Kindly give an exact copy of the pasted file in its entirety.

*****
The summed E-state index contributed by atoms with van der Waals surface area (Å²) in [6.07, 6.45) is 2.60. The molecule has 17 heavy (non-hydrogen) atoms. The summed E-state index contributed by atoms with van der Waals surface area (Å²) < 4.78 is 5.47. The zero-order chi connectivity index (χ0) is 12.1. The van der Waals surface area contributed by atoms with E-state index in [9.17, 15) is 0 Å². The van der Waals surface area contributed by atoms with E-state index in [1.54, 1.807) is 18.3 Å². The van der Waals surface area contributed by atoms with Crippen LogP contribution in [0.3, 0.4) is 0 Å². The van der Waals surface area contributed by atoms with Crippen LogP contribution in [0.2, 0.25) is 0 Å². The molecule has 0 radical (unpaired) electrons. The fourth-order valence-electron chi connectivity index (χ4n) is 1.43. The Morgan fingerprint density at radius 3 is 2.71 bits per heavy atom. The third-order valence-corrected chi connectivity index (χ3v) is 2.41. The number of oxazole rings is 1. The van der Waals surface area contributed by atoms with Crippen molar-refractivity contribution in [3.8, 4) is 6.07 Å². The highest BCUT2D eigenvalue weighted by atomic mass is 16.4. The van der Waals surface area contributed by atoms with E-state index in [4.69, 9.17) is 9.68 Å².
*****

The summed E-state index contributed by atoms with van der Waals surface area (Å²) in [6.07, 6.45) is 2.60. The molecule has 17 heavy (non-hydrogen) atoms. The summed E-state index contributed by atoms with van der Waals surface area (Å²) < 4.78 is 5.47. The zero-order chi connectivity index (χ0) is 12.1. The van der Waals surface area contributed by atoms with E-state index in [9.17, 15) is 0 Å². The van der Waals surface area contributed by atoms with E-state index in [1.54, 1.807) is 18.3 Å². The van der Waals surface area contributed by atoms with Crippen LogP contribution in [0.3, 0.4) is 0 Å². The van der Waals surface area contributed by atoms with Crippen LogP contribution in [0.2, 0.25) is 0 Å². The molecule has 0 radical (unpaired) electrons. The fourth-order valence-electron chi connectivity index (χ4n) is 1.43. The Morgan fingerprint density at radius 3 is 2.71 bits per heavy atom. The third-order valence-corrected chi connectivity index (χ3v) is 2.41. The number of oxazole rings is 1. The van der Waals surface area contributed by atoms with Crippen molar-refractivity contribution in [3.8, 4) is 6.07 Å². The highest BCUT2D eigenvalue weighted by atomic mass is 16.4. The van der Waals surface area contributed by atoms with E-state index in [4.69, 9.17) is 9.68 Å².